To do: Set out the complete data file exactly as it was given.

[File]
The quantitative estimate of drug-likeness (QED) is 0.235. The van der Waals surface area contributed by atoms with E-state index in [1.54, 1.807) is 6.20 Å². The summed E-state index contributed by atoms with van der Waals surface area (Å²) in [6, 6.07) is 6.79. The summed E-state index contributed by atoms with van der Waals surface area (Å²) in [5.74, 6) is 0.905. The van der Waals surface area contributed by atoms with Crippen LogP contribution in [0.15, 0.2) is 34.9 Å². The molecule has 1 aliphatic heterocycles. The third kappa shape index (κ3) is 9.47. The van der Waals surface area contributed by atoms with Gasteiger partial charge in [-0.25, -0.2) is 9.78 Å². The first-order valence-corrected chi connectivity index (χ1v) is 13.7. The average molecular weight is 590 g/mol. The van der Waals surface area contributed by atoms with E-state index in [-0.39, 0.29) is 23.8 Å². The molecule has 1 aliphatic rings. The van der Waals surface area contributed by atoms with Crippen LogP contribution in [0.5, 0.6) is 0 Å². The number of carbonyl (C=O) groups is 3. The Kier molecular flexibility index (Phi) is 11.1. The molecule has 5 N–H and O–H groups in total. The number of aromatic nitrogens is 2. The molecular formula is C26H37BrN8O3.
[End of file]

The quantitative estimate of drug-likeness (QED) is 0.235. The van der Waals surface area contributed by atoms with E-state index in [1.54, 1.807) is 6.20 Å². The summed E-state index contributed by atoms with van der Waals surface area (Å²) in [6, 6.07) is 6.79. The summed E-state index contributed by atoms with van der Waals surface area (Å²) in [5.74, 6) is 0.905. The van der Waals surface area contributed by atoms with Crippen LogP contribution in [0.15, 0.2) is 34.9 Å². The molecule has 1 aliphatic heterocycles. The third kappa shape index (κ3) is 9.47. The van der Waals surface area contributed by atoms with Gasteiger partial charge in [-0.25, -0.2) is 9.78 Å². The first-order valence-corrected chi connectivity index (χ1v) is 13.7. The average molecular weight is 590 g/mol. The van der Waals surface area contributed by atoms with E-state index in [-0.39, 0.29) is 23.8 Å². The molecule has 1 aliphatic rings. The van der Waals surface area contributed by atoms with Crippen LogP contribution in [0.5, 0.6) is 0 Å². The number of carbonyl (C=O) groups is 3. The Kier molecular flexibility index (Phi) is 11.1. The molecule has 5 N–H and O–H groups in total. The number of aromatic nitrogens is 2. The molecular formula is C26H37BrN8O3.